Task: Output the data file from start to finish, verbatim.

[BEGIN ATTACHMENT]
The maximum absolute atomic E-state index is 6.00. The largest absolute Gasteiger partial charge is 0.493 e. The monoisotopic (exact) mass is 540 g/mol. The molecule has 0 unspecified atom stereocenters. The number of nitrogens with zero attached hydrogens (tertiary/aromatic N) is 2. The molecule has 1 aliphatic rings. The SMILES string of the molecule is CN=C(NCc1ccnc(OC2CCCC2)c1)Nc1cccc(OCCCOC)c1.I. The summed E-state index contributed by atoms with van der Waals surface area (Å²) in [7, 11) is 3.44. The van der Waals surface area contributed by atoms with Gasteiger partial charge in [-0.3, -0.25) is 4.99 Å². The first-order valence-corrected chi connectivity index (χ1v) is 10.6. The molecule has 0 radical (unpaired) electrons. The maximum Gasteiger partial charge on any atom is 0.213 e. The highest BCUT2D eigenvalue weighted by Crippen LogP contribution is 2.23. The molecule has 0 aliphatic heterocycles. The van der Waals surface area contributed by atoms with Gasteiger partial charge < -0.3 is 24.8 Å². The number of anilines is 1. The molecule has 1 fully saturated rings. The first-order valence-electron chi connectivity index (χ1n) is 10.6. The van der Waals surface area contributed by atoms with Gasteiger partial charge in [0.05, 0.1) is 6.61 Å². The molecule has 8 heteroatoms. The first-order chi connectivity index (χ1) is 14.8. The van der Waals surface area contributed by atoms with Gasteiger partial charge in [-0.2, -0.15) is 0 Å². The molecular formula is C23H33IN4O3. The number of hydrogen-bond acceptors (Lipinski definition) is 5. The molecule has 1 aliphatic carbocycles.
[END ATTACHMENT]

The maximum absolute atomic E-state index is 6.00. The largest absolute Gasteiger partial charge is 0.493 e. The monoisotopic (exact) mass is 540 g/mol. The molecule has 0 unspecified atom stereocenters. The number of nitrogens with zero attached hydrogens (tertiary/aromatic N) is 2. The molecule has 1 aliphatic rings. The SMILES string of the molecule is CN=C(NCc1ccnc(OC2CCCC2)c1)Nc1cccc(OCCCOC)c1.I. The summed E-state index contributed by atoms with van der Waals surface area (Å²) in [7, 11) is 3.44. The van der Waals surface area contributed by atoms with Gasteiger partial charge in [-0.3, -0.25) is 4.99 Å². The first-order valence-corrected chi connectivity index (χ1v) is 10.6. The molecule has 0 radical (unpaired) electrons. The maximum Gasteiger partial charge on any atom is 0.213 e. The highest BCUT2D eigenvalue weighted by Crippen LogP contribution is 2.23. The molecule has 0 aliphatic heterocycles. The van der Waals surface area contributed by atoms with Gasteiger partial charge < -0.3 is 24.8 Å². The number of anilines is 1. The molecule has 1 fully saturated rings. The first-order valence-electron chi connectivity index (χ1n) is 10.6. The van der Waals surface area contributed by atoms with Gasteiger partial charge in [0.05, 0.1) is 6.61 Å². The molecule has 8 heteroatoms. The first-order chi connectivity index (χ1) is 14.8. The van der Waals surface area contributed by atoms with Gasteiger partial charge in [-0.2, -0.15) is 0 Å². The molecular formula is C23H33IN4O3. The number of hydrogen-bond acceptors (Lipinski definition) is 5. The molecule has 1 aliphatic carbocycles.